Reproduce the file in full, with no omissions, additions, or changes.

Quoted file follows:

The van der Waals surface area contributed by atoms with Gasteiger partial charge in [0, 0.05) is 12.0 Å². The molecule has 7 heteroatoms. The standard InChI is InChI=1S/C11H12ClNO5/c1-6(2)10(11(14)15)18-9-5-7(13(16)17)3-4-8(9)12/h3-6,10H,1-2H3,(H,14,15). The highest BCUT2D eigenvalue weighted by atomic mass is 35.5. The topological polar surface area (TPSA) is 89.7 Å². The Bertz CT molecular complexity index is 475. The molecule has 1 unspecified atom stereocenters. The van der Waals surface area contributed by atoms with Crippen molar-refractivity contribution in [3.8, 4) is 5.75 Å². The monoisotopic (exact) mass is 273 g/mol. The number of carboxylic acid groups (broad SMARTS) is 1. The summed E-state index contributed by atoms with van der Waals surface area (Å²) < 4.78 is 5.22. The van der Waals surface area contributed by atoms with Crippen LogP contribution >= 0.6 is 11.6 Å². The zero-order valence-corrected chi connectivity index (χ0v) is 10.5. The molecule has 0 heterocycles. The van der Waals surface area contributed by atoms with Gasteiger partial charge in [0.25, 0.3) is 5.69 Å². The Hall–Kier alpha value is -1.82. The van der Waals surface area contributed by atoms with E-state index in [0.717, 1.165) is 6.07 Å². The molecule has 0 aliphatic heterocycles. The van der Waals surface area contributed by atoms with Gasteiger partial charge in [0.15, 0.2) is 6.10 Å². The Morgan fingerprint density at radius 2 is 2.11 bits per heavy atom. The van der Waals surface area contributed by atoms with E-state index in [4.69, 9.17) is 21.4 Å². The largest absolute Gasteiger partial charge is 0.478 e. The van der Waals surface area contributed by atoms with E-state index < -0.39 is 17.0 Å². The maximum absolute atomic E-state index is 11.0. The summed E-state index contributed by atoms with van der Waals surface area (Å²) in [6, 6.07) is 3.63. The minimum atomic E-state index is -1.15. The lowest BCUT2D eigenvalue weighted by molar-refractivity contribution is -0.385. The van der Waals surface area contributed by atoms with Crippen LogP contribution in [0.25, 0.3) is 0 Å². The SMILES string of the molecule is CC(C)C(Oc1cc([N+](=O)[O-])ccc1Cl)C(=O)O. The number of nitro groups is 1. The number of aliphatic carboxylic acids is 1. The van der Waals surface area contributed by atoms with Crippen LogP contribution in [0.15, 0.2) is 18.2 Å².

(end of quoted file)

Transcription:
The van der Waals surface area contributed by atoms with Gasteiger partial charge in [0, 0.05) is 12.0 Å². The molecule has 7 heteroatoms. The standard InChI is InChI=1S/C11H12ClNO5/c1-6(2)10(11(14)15)18-9-5-7(13(16)17)3-4-8(9)12/h3-6,10H,1-2H3,(H,14,15). The highest BCUT2D eigenvalue weighted by atomic mass is 35.5. The topological polar surface area (TPSA) is 89.7 Å². The Bertz CT molecular complexity index is 475. The molecule has 1 unspecified atom stereocenters. The van der Waals surface area contributed by atoms with Crippen molar-refractivity contribution in [3.8, 4) is 5.75 Å². The monoisotopic (exact) mass is 273 g/mol. The number of carboxylic acid groups (broad SMARTS) is 1. The summed E-state index contributed by atoms with van der Waals surface area (Å²) < 4.78 is 5.22. The van der Waals surface area contributed by atoms with Crippen LogP contribution >= 0.6 is 11.6 Å². The zero-order valence-corrected chi connectivity index (χ0v) is 10.5. The molecule has 0 heterocycles. The van der Waals surface area contributed by atoms with Gasteiger partial charge in [0.25, 0.3) is 5.69 Å². The Hall–Kier alpha value is -1.82. The van der Waals surface area contributed by atoms with E-state index in [0.717, 1.165) is 6.07 Å². The molecule has 0 aliphatic heterocycles. The van der Waals surface area contributed by atoms with Gasteiger partial charge in [0.15, 0.2) is 6.10 Å². The Morgan fingerprint density at radius 2 is 2.11 bits per heavy atom. The van der Waals surface area contributed by atoms with E-state index in [4.69, 9.17) is 21.4 Å². The largest absolute Gasteiger partial charge is 0.478 e. The van der Waals surface area contributed by atoms with E-state index < -0.39 is 17.0 Å². The maximum absolute atomic E-state index is 11.0. The summed E-state index contributed by atoms with van der Waals surface area (Å²) in [6, 6.07) is 3.63. The minimum atomic E-state index is -1.15. The lowest BCUT2D eigenvalue weighted by molar-refractivity contribution is -0.385. The van der Waals surface area contributed by atoms with Crippen LogP contribution in [0.25, 0.3) is 0 Å². The SMILES string of the molecule is CC(C)C(Oc1cc([N+](=O)[O-])ccc1Cl)C(=O)O. The number of nitro groups is 1. The number of aliphatic carboxylic acids is 1. The van der Waals surface area contributed by atoms with Crippen LogP contribution in [0.15, 0.2) is 18.2 Å².